Peter Panzerfaust #9 Review

The second arc barrels forward but is this re-imagined take on the classic tale starting to lose its trademark spark?  Read on to find out.

The official description from Image:

“PARIS” Part Four

Captured! Peter and the boys face the terror of Nazi interrogation and despite saving Felix, their adventures have come to an end. There is no way out and the indomitable Kapitan Haken will have his questions answered, one way or another.

The continuing adventures inherent in this absolutely engaging series continue to astound me even in this latest outing.  The simplicity of the ideas and the complexities brought forth from their execution make it apparent to any and all curious readers that what they’re reading is something unique.

First and foremost the latest literary work done by the more than competent scribe, Kurtis Wiebe, is a successful re-telling of a storied classic that also spins a yarn well enough to make this comic a staple franchise in its own right.  He easily evokes classic reactions and dialogue while anchoring the world in a very harsh but true reality.  From start to finish fans are sure to enjoy the confrontations as well as the emotional and physical punches therein, but there were a few scenes that seemed a bit overly inflated as they faltered a bit under the need to properly represent the source material.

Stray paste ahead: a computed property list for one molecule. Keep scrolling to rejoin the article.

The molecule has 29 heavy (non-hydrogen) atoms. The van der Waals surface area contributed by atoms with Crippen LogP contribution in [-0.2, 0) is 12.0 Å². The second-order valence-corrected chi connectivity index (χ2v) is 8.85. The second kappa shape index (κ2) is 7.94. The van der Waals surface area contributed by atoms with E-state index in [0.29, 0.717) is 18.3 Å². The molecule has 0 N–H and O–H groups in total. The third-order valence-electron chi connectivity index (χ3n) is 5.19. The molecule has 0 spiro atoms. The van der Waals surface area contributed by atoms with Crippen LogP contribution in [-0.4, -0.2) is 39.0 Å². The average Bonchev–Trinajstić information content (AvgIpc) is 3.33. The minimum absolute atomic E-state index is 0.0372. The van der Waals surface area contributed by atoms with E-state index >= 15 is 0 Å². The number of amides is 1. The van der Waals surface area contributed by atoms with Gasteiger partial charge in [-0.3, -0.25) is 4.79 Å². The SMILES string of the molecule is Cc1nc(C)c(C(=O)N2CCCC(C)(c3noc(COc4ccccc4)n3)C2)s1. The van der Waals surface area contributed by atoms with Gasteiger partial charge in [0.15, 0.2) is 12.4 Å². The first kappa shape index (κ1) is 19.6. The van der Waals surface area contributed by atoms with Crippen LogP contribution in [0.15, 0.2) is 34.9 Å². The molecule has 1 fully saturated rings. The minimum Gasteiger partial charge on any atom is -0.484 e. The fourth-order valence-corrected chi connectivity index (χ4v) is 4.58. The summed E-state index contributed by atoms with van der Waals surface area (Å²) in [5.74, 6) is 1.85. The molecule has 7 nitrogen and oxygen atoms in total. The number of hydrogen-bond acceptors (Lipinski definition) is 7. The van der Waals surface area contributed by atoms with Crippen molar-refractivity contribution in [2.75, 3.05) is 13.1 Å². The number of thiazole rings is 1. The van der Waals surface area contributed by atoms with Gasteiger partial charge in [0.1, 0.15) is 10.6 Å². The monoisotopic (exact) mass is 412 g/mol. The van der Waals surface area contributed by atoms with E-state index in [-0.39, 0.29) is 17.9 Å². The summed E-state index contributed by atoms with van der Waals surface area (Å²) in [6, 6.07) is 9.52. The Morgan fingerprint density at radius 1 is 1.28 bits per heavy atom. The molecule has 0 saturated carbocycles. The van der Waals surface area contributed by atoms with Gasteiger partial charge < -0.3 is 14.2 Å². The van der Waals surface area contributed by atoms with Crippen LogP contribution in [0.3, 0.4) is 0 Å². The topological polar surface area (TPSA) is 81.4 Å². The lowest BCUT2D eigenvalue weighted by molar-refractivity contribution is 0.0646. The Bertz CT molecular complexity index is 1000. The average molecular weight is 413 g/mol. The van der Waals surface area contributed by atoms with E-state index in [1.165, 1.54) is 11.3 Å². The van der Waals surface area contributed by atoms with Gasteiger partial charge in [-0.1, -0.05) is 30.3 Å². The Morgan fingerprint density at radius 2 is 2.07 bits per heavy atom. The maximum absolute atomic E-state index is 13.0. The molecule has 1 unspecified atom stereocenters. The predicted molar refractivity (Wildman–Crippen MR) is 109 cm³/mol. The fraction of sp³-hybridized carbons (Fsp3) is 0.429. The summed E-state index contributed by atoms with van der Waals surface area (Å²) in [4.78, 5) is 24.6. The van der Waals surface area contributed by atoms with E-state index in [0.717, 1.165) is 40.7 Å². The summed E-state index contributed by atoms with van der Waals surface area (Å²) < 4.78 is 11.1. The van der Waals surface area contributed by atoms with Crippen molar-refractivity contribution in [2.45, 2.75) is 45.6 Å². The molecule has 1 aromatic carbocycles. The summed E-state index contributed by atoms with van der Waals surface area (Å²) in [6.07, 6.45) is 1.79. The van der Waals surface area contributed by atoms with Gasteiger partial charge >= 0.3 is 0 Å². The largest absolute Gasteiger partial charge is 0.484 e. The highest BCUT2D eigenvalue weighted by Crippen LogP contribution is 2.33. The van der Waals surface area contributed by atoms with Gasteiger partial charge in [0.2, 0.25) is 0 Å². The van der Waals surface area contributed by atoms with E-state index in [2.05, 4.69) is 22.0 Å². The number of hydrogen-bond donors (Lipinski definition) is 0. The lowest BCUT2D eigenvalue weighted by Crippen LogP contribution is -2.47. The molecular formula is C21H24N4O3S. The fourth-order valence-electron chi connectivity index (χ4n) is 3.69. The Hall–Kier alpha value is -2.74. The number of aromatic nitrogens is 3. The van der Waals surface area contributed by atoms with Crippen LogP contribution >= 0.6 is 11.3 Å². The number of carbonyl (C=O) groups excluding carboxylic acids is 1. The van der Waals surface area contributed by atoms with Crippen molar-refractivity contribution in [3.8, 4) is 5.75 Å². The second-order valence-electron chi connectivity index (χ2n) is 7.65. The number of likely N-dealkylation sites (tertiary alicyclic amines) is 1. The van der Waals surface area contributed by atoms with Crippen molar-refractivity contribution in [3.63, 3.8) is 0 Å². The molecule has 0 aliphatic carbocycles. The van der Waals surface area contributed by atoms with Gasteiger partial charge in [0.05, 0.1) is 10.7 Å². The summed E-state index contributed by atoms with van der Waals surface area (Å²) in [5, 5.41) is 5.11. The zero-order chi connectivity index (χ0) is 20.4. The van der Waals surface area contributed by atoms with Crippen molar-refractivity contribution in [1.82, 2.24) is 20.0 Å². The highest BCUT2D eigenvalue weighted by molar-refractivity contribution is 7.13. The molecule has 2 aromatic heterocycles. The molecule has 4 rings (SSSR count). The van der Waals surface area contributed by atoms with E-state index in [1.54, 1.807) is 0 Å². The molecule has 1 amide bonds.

The art by Tyler Jenkins continues to be an absolute highlight for this outstanding book.  He seamlessly offers a fantastical style that embraces unique interpretations of these story book characters in this World War II setting.  That may be the key spark of brilliance in the illustrations, as the characters themselves look like they could easily belong in either the traditional version of Peter Pan or among occupied in France.  There were some moments where panels seemed a bit rushed but those were few and far between.

Peter Panzerfaust #9 is another purchase that deserves to be on every single fans pull-list.  If you’re willing to give it a try you won’t regret this combination of both Peter Pan and World War II.  Recommended.


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